Transformation of primary care during the COVID-19 pandemic: experiences of healthcare professionals in eight European countries.
Wanat M., Hoste M., Gobat N., Anastasaki M., Boehmer F., Chlabicz S., Colliers A., Farrell K., Karkana M-N., Kinsman J., Lionis C., Marcinowicz L., Reinhardt K., Skoglund I., Sundvall P-D., Vellinga A., Verheij T., Goossens H., Butler C., van der Velden A., Anthierens S., Tonkin-Crine S.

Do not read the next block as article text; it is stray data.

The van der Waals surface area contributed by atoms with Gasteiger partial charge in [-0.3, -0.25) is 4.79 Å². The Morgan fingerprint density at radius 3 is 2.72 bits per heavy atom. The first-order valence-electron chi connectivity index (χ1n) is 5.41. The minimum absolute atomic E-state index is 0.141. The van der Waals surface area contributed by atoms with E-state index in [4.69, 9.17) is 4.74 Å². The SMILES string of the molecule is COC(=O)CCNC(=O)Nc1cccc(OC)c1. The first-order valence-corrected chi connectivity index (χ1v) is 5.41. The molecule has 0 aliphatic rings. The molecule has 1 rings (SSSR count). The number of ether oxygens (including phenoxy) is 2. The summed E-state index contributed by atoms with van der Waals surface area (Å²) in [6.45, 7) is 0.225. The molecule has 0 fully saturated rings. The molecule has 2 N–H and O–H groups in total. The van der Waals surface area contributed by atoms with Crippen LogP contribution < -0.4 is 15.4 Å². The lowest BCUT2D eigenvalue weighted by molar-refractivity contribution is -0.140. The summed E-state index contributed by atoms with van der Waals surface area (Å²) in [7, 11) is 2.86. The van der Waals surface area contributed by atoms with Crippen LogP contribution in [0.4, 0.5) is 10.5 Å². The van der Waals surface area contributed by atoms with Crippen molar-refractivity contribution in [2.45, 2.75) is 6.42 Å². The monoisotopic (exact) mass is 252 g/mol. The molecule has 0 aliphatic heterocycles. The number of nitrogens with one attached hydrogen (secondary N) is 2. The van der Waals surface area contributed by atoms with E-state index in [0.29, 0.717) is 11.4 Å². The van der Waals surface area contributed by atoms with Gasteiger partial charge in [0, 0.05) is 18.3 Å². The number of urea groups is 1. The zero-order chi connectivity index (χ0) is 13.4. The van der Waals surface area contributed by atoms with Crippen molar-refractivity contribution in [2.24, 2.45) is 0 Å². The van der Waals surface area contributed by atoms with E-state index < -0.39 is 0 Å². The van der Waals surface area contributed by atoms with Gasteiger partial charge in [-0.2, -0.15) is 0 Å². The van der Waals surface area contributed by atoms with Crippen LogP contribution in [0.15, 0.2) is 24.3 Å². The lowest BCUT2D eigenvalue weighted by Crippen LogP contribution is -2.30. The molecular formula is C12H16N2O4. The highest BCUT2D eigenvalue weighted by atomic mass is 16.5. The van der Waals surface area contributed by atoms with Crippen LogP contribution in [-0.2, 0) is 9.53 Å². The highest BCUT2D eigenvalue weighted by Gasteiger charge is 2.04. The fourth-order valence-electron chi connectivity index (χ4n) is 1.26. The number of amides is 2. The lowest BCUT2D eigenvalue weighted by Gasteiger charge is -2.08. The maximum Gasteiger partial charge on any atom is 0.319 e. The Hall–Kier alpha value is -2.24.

BACKGROUND: Primary care has a crucial role in responding to the COVID-19 pandemic as the first point of patient care and gatekeeper to secondary care. Qualitative studies exploring the experiences of healthcare professionals during the COVID-19 pandemic have mainly focused on secondary care. AIM: To understand the experiences of European PCPs working during the first peak of the COVID-19 pandemic. DESIGN AND SETTING: An exploratory qualitative study, using semi-structured interviews in primary care in England, Belgium, the Netherlands, Ireland, Germany, Poland, Greece and Sweden, between April and July 2020. METHOD: Interviews were audio recorded, transcribed and analysed using a combination of inductive and deductive thematic analysis techniques. RESULTS: Eighty interviews were conducted with PCPs. PCPs had to make their own decisions on how to rapidly transform services in relation to COVID-19 and non-COVID-19 care. Despite being overwhelmed with guidance, they often lacked access to practical training. Consequently, PCPs turned to their colleagues for moral support and information to try to quickly adjust to new ways of working, including remote care, and deal with uncertainty. CONCLUSION: PCPs rapidly transformed primary care delivery despite a number of challenges. Representation of primary care at policy level and engagement with local primary care champions will facilitate easy and coordinated access to practical information on how to adapt services, ongoing training and access to appropriate mental health support services for PCPs. Preservation of autonomy and responsiveness of primary care are critical to preserve the ability for rapid transformation in any future crisis of care delivery.